The Aran Islands
On our way to the ferry that took us to Inishmore, the largest of the Aran Islands just off the
coast of Ireland (outside of Galway Bay), we see some of the local rural sights. I decided that
this is what a typical Irish house looks like. It's very neat, well-maintained, and always
presentable. It seems that so many are like this, no matter where you go in the country. Does every
homeowner have a "yard man" to keep their home and grounds looking like this? I need a yard man.
Stone walls are part of the Irish countryside. They separate property lines, denote
specific areas within a given property, help keep animals confined to certain areas, and
encourage tourists' cameras to click away at something we seldom see in the U.S.
Ahead is our destination for the day, the Dun Aenghus Fortress, and we get a healthy
hike up there on a rain-free day. The fortress is thought to have been built during
the Iron Age (roughly 1000 BC) and its purpose is still a matter of speculation. It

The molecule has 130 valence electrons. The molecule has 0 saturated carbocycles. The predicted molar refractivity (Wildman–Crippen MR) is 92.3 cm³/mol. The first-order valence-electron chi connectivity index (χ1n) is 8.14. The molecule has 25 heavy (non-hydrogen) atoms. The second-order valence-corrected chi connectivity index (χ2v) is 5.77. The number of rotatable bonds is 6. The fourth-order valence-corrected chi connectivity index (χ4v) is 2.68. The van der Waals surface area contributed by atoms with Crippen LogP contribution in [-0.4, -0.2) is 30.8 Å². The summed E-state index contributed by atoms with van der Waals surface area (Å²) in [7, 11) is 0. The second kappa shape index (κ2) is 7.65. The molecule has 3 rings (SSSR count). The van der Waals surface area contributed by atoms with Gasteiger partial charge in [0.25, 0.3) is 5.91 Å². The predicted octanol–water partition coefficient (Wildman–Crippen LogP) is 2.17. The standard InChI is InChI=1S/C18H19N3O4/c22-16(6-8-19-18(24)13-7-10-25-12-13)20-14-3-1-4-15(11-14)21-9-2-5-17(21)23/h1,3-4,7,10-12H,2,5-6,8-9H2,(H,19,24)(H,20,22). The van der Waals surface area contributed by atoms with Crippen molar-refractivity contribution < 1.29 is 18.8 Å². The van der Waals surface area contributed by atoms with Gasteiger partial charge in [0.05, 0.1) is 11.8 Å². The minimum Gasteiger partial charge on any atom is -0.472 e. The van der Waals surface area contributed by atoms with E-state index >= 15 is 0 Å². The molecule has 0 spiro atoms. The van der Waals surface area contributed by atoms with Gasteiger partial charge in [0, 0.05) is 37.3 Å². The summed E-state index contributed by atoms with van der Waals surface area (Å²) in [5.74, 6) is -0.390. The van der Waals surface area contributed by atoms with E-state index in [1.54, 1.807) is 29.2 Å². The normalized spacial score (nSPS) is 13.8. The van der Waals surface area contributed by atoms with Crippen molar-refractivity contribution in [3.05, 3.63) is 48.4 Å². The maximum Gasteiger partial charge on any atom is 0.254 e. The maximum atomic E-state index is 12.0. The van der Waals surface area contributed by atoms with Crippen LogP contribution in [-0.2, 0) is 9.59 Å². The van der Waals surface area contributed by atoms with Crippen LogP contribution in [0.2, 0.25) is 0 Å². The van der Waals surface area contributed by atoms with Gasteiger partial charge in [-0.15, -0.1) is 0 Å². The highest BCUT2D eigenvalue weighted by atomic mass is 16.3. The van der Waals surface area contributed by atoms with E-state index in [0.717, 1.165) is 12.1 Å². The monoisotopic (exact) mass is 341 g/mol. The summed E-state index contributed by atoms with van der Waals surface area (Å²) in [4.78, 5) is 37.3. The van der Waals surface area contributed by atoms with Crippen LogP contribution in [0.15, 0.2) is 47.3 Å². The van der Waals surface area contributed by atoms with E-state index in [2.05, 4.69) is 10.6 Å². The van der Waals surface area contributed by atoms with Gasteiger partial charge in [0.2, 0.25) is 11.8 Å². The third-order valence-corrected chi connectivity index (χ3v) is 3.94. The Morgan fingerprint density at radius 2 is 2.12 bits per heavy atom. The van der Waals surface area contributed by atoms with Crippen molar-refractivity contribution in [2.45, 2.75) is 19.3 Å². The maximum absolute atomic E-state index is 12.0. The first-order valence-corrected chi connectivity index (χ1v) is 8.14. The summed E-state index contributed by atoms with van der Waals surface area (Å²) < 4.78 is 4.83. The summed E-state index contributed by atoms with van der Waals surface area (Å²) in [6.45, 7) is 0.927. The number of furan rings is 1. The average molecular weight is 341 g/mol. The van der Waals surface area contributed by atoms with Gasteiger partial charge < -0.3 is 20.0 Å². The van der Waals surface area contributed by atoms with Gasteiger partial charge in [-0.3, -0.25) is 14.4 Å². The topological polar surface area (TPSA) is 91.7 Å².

may have been used for ceremonial rights and/or military defense purposes.
This view is looking toward the Irish mainland from the Fortress, showing houses scattered throughout the countryside.
Again from the Fortress, this view is looking out to sea, where the land is seen to be used for grazing as well as housing.
The mainland is only about 15 km (9.3 miles) from this point on the island of Inishmore.
We're standing at the edge of the 100m (300 ft.) cliff for this picture. It
was fun to lie on the edge of the cliff, looking straight down over the edge.
Speaking of cliff dwelling, Don and Mary Ross enjoy "living on the edge"!
Click to view Connemara.
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